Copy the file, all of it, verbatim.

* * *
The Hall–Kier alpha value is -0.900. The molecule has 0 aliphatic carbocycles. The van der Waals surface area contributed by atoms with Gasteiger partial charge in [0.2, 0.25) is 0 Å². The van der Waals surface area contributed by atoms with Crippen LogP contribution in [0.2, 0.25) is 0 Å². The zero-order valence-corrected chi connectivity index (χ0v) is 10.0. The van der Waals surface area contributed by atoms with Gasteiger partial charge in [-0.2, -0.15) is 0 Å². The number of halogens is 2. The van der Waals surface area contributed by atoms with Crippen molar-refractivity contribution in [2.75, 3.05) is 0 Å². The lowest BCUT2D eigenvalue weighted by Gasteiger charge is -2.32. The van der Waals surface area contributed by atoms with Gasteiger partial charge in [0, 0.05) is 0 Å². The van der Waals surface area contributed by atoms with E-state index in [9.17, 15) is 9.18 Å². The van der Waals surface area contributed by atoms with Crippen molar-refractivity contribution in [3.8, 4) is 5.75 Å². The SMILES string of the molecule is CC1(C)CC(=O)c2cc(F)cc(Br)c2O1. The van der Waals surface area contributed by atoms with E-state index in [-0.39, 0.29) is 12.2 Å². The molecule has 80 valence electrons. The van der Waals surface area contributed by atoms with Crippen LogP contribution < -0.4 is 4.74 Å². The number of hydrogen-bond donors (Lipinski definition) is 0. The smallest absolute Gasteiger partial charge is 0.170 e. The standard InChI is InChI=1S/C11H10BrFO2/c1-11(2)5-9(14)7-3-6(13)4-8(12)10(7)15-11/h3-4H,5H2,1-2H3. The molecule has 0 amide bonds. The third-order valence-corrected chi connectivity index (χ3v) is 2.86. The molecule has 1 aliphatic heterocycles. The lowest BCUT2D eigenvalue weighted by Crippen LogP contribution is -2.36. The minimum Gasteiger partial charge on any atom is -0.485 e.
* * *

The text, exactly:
The Hall–Kier alpha value is -0.900. The molecule has 0 aliphatic carbocycles. The van der Waals surface area contributed by atoms with Gasteiger partial charge in [0.2, 0.25) is 0 Å². The van der Waals surface area contributed by atoms with Crippen LogP contribution in [0.2, 0.25) is 0 Å². The zero-order valence-corrected chi connectivity index (χ0v) is 10.0. The van der Waals surface area contributed by atoms with Gasteiger partial charge in [-0.2, -0.15) is 0 Å². The number of halogens is 2. The van der Waals surface area contributed by atoms with Crippen molar-refractivity contribution in [2.75, 3.05) is 0 Å². The lowest BCUT2D eigenvalue weighted by Gasteiger charge is -2.32. The van der Waals surface area contributed by atoms with Gasteiger partial charge in [0, 0.05) is 0 Å². The van der Waals surface area contributed by atoms with E-state index in [9.17, 15) is 9.18 Å². The van der Waals surface area contributed by atoms with Crippen molar-refractivity contribution in [3.8, 4) is 5.75 Å². The SMILES string of the molecule is CC1(C)CC(=O)c2cc(F)cc(Br)c2O1. The van der Waals surface area contributed by atoms with E-state index in [-0.39, 0.29) is 12.2 Å². The molecule has 80 valence electrons. The van der Waals surface area contributed by atoms with Crippen LogP contribution < -0.4 is 4.74 Å². The number of hydrogen-bond donors (Lipinski definition) is 0. The smallest absolute Gasteiger partial charge is 0.170 e. The standard InChI is InChI=1S/C11H10BrFO2/c1-11(2)5-9(14)7-3-6(13)4-8(12)10(7)15-11/h3-4H,5H2,1-2H3. The molecule has 0 amide bonds. The third-order valence-corrected chi connectivity index (χ3v) is 2.86. The molecule has 1 aliphatic heterocycles. The lowest BCUT2D eigenvalue weighted by Crippen LogP contribution is -2.36. The minimum Gasteiger partial charge on any atom is -0.485 e.